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Love and Dementia: How to Support a Couple Coping With Memory Loss

Written by OurParents Staff
 about the author
4 minute readLast updated February 12, 2024

When you’re caring for aging parents, a dementia diagnosis affects everyone involved. A dementia diagnosis like Alzheimer’s disease can be particularly challenging for your parents, but it also places additional responsibilities on you as their caregiver. Memory loss disrupts shared memories and routines, requiring new approaches to communication and additional support. Fortunately, there are steps you can take to assist your aging parent with memory loss.

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What it’s like living with a spouse with cognitive impairment

Gilva Kaufmann has been married to her husband, George, for decades. However, since George developed dementia and received an Alzheimer’s diagnosis shortly after, their relationship has changed significantly.
“He’s here, but he’s not here,” Gilva says. “His doctor said he’s terminal . . . I can’t believe it. It’s so painful.”
Couples like the Kaufmanns face major challenges when one partner has dementia, leading to stress and grief as shared memories fade away. Yet dementia affects each person differently, making it hard to generalize. Whether a person is learning to adjust to living with a spouse with mild cognitive impairment or severe dementia, each family’s needs will be different. Learning how to deal with a spouse with memory loss requires patience, understanding, and compassion. Caregivers and couples should focus on preserving the connection that remains while adapting to the new reality that a dementia diagnosis brings.

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Common challenges for couples with dementia

Though every couple will face unique challenges in their journey with dementia, some common challenges arise. To assist your parents, it’s important to be aware of and prepared for these obstacles so you can overcome them together.

1. Added responsibilities

As symptoms of dementia start to affect one spouse’s capabilities, the other often takes on more housekeeping and caregiving tasks.
How you can help: Encourage the healthier spouse to seek support from family members, a church community, or health care professionals. Consider options like in-home care or assisted living to prevent the unaffected partner from becoming the sole caregiver, nurse, and housekeeper.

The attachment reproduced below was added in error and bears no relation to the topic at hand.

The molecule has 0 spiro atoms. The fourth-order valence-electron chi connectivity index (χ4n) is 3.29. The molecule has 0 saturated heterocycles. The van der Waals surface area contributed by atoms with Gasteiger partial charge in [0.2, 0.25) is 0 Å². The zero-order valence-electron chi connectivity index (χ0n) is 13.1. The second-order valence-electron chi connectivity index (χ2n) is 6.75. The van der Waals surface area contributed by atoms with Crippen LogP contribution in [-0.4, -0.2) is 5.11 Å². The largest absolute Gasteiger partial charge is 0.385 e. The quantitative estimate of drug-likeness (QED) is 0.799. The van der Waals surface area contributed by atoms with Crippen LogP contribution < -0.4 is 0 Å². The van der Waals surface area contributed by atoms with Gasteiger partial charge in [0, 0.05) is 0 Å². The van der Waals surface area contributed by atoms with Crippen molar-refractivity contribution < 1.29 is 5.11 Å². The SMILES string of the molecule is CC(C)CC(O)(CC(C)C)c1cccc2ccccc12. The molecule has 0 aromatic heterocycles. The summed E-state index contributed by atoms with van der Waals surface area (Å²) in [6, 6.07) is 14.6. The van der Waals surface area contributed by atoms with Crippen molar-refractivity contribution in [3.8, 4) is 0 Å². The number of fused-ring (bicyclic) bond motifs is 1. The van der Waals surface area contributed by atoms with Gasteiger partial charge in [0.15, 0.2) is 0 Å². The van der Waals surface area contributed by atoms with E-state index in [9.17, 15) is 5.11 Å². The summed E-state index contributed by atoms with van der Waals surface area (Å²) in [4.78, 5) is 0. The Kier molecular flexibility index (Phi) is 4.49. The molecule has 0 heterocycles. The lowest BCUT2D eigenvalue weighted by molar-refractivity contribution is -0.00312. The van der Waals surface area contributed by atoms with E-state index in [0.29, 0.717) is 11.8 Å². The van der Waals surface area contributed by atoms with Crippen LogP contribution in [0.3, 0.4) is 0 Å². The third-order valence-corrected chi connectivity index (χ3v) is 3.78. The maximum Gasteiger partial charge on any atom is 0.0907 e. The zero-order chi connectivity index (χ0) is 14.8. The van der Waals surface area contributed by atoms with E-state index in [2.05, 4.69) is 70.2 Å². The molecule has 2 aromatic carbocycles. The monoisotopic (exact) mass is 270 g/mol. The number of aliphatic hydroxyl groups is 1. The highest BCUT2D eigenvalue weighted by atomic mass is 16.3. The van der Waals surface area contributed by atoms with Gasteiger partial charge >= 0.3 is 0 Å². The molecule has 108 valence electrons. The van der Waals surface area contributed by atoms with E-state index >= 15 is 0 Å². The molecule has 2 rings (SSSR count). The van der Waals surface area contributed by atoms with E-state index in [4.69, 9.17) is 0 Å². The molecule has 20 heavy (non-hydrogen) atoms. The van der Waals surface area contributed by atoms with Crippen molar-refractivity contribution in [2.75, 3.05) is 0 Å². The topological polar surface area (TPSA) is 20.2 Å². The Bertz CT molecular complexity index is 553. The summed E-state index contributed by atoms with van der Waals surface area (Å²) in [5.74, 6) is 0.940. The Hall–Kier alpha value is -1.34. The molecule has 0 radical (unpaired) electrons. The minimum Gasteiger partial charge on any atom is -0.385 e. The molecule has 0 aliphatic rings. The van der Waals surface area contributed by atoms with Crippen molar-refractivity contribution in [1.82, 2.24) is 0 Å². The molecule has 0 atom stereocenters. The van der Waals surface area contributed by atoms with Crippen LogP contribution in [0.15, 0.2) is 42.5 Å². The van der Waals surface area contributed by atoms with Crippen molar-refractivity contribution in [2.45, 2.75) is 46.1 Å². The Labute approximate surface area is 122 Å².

For Gilva and George, the support they’ve received has been invaluable.
“Some friends of mine come here to help,” Gilva explains. “My sister called me the other day and talked to George. It meant a lot.”
Both George and Gilva also benefit from regular visits by a nurse, social worker, music therapist, and rabbi. These outside sources of support help the Kaufmanns maintain their relationship and live comfortably, despite the challenges of memory loss.

2. Potential decline in health for the spousal caregiver

The stress and demands of daily caregiving can lead to caregiver burnout, negatively impacting their mental and physical health.
How you can help: Dealing with dementia as a spouse can be overwhelming. To alleviate this burden from your parents, offer respite care.[01] Spend one-on-one time with your parent with dementia at least once or twice a week or dedicate specific time every weekend to visiting with them. These breaks provide the spousal caregiver momentary relief and allow them time to attend to their needs, run errands, join support groups, or do something fun like see a movie.
Gilva emphasizes that family caregivers must prioritize their own health and happiness to effectively care for their partners.
“I take care of myself a lot because [George] needs me,” Gilva explains. “He always took care of me, and now I take care of him… The other day, I said goodnight to him, and he [grabbed] my arm and said, ‘We stick together.’”

3. Personality changes

When one partner undergoes personality changes, loses confidence, or behaves unpredictably due to dementia, both partners must adapt to a new normal.
How you can help: Stay engaged and include the couple in social activities and family events. Maintaining the relationship may require extra effort, but committing to communicating with someone with dementia and involving them in activities can restore a sense of normalcy. Most importantly, listen when your loved one wants to talk and encourage them to maintain a positive outlook.
As Gilva explains, one of the best ways to cope with a dementia diagnosis involves “enjoying each moment.” She shares pictures with George and reminisces about “the best times we had together” and their shared memories as a couple. Despite George’s fading recollections, Gilva and her family keep the love alive.

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How to further support your loved ones affected by dementia

For a couple affected by dementia, small actions from family and friends can have a big impact. Offering respite care to spousal caregivers or spending time with your parents with dementia provides assistance and assurance. Every moment of support serves as a testament to the power of community, showcasing that supporting a spouse with dementia can be met with resilience and grace.
If caring for your loved one with Alzheimer’s or other forms of dementia is getting harder, don’t be afraid to consider more support. Contact a Senior Care Advisor to learn more about local in-home care or memory care services that can provide the best possible care for your loved one, all at no cost to you or your family.


  1. National Institute on Aging. (2023, October 12). What is respite care?

Meet the Author
OurParents Staff

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